Tuesday, November 24, 2009

Cool Stuff...


All outdoor folks have some cool stuff that holds some kind of meaning to them. These things are likely not all that valuable, at least in terms of dollars and cents, but might offer a worth that money can’t measure up to. Over the years people are bound to hang on to some tangible bit of wood, metal, material or whatever that they’ve used or collected for some obscure reasons known only to themselves. I know a man who doesn’t hunt anymore but keeps an old Faulk’s duck call on his end table. The call is split up the side and doesn’t work anymore and he’s lucky to have a wife who understands. At first glance most folks would wonder why it hadn’t found the trashcan long ago. The old guy hardly ever notices it himself, but when he does it means something.

I have an old military issue mirror that was my Grandfather’s. He gave it to my Dad and he passed it on to me. I’ve used it camping in the BWCA and elsewhere when I or someone with me thought a mirror would be useful. It’s made from a rectangle of very high quality stainless steel and is of a size that just covers my hand. There is a hole punched in one end for hanging and is kept in its own canvas case. I wonder if such quality steel is available anymore – this piece of steel reflects true distortion-free images from either side. I can picture Gramps using it to shave from tent or trench, maintaining military discipline, before grabbing his Springfield for battle in Europe.

Years ago there was a fellow named Charlie S. who handmade a few dog bells for his setters to wear on their collars when he hunted grouse with them. I’ve seen a lot of bells in my time but his were unique in sound and style. I know of two men Charlie gave one of his bells to. I am one of them. My setter, Molly, was wearing it when she won the Minnesota Grouse Dog Championship. I’ve had some good dogs since, but none that have lived up to wearing her bell.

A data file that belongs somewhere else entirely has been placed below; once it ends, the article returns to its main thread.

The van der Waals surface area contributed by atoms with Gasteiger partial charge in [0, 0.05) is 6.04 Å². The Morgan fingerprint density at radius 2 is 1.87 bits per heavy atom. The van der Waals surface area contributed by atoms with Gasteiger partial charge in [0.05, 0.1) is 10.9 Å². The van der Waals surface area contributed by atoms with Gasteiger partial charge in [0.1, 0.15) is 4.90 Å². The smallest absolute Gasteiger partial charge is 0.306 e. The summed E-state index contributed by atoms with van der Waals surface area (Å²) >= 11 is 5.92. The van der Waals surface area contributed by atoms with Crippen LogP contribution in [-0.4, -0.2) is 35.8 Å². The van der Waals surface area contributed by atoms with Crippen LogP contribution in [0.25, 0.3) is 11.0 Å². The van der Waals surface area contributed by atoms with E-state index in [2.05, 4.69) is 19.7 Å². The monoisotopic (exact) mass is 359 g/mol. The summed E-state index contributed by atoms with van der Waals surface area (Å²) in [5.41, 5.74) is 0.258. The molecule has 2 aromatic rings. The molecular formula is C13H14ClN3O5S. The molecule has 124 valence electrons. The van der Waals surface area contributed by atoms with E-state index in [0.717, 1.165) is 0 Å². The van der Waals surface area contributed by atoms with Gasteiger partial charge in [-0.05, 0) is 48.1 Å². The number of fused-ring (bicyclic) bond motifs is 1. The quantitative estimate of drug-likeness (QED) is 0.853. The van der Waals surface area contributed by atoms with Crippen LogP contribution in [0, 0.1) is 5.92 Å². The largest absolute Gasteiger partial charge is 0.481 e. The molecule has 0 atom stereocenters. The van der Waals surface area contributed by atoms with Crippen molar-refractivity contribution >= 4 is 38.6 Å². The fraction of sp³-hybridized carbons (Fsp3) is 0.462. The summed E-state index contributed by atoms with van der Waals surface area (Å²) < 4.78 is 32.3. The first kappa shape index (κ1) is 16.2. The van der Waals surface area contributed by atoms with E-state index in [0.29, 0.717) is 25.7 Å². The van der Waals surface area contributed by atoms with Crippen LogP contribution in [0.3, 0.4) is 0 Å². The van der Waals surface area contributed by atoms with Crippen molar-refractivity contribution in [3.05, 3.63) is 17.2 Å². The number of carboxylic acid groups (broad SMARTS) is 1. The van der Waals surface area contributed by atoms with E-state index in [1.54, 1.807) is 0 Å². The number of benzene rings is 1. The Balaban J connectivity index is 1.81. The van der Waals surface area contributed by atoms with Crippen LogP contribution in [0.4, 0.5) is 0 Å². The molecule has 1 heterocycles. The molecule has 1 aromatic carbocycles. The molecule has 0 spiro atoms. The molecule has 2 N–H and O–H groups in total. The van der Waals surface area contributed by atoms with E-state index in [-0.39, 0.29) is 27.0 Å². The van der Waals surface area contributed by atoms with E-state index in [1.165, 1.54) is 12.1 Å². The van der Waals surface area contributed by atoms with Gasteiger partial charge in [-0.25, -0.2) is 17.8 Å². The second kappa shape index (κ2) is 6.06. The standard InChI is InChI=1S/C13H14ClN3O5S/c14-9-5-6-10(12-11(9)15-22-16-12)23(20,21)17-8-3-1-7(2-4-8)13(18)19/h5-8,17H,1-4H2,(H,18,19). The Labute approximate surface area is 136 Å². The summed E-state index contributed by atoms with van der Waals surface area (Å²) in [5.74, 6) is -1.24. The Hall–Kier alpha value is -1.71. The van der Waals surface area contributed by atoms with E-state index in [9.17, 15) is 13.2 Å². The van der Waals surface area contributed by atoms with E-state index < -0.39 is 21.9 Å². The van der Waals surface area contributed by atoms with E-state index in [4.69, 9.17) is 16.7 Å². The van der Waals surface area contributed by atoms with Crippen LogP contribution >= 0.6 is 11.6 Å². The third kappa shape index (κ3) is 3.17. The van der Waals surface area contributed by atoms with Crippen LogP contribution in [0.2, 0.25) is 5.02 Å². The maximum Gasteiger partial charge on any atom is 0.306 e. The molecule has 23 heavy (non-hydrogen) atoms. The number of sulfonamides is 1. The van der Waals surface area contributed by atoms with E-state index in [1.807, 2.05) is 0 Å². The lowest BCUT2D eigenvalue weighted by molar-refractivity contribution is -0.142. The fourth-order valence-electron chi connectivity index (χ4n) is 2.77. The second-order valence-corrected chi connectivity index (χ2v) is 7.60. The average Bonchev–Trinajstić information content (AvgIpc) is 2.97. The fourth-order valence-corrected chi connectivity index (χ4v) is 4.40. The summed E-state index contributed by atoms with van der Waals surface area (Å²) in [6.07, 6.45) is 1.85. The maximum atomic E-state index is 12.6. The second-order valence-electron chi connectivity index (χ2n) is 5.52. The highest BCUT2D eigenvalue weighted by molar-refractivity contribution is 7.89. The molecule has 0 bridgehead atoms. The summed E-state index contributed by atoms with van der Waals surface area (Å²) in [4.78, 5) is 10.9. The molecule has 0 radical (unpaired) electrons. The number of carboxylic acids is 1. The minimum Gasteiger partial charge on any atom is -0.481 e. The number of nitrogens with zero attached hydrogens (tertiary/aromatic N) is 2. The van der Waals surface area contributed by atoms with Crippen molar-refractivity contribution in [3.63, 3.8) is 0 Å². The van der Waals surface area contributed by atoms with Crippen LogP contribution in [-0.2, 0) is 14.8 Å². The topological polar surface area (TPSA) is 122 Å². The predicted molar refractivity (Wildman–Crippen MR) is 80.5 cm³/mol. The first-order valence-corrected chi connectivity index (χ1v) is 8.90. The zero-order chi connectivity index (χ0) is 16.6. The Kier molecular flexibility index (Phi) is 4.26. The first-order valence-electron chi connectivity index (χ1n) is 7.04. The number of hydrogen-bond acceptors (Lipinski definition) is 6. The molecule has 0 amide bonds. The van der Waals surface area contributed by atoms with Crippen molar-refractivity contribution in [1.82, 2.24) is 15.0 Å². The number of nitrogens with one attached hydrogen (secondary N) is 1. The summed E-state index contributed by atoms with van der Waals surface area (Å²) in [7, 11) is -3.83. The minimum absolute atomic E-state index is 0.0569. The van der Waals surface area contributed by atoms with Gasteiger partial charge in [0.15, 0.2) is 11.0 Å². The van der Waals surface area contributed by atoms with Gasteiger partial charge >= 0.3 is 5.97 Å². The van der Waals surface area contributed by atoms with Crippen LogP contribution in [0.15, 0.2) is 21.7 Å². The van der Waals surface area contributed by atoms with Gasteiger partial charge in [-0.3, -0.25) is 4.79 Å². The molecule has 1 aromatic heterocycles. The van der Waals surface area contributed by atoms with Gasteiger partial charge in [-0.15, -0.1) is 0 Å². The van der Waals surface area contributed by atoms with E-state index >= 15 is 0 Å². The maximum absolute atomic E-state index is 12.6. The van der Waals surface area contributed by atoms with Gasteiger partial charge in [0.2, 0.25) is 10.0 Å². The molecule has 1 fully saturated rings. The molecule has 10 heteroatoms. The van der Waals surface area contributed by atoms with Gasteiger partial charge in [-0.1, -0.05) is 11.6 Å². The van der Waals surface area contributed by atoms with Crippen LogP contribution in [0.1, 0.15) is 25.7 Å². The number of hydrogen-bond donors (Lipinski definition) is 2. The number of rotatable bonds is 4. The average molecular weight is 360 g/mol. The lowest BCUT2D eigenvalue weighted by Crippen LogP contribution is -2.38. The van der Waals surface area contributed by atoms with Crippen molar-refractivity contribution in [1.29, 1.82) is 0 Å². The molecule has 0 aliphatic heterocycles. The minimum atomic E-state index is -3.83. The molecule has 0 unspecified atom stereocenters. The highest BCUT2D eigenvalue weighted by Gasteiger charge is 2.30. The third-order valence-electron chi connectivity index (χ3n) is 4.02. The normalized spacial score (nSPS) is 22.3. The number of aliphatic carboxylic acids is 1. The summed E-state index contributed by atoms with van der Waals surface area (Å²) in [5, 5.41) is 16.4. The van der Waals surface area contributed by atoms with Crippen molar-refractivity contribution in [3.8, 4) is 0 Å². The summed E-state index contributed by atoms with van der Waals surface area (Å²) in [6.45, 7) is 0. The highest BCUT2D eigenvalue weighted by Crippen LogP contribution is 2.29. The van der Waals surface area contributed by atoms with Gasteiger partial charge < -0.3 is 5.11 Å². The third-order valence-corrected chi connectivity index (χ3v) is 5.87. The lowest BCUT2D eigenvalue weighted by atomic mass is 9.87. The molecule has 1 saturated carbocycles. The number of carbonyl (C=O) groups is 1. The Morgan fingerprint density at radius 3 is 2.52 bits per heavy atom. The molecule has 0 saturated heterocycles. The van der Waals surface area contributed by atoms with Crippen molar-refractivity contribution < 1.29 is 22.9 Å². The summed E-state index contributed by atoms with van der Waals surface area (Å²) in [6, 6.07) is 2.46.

The Buck Folding Hunter is probably the best known Buck Knife ever made. When they first came out I wanted one badly, but could never seem to find the money to purchase one. When my sister presented me one for Christmas I didn’t know what to say. Susan was just a teen with a part-time job and to buy me such a gift was a real sacrifice for her. I was thankful, sure, but she deserved far more than she ever got from me. I cut my initials into it and carried that knife on my belt daily for years before finally reserving it for hunting only. Every deer I’ve ever killed or helped others with has been dressed, skinned, and cut with that old Buck Knife. I’ll never use another for deer hunting. Shortly after she gave me that knife, my sister died in a vehicle accident. Every year I handle that knife; open and close it; pull it over the whetstone; pass it from hand to hand, I wonder what kind of woman Susan would have become. And I treasure that knife.

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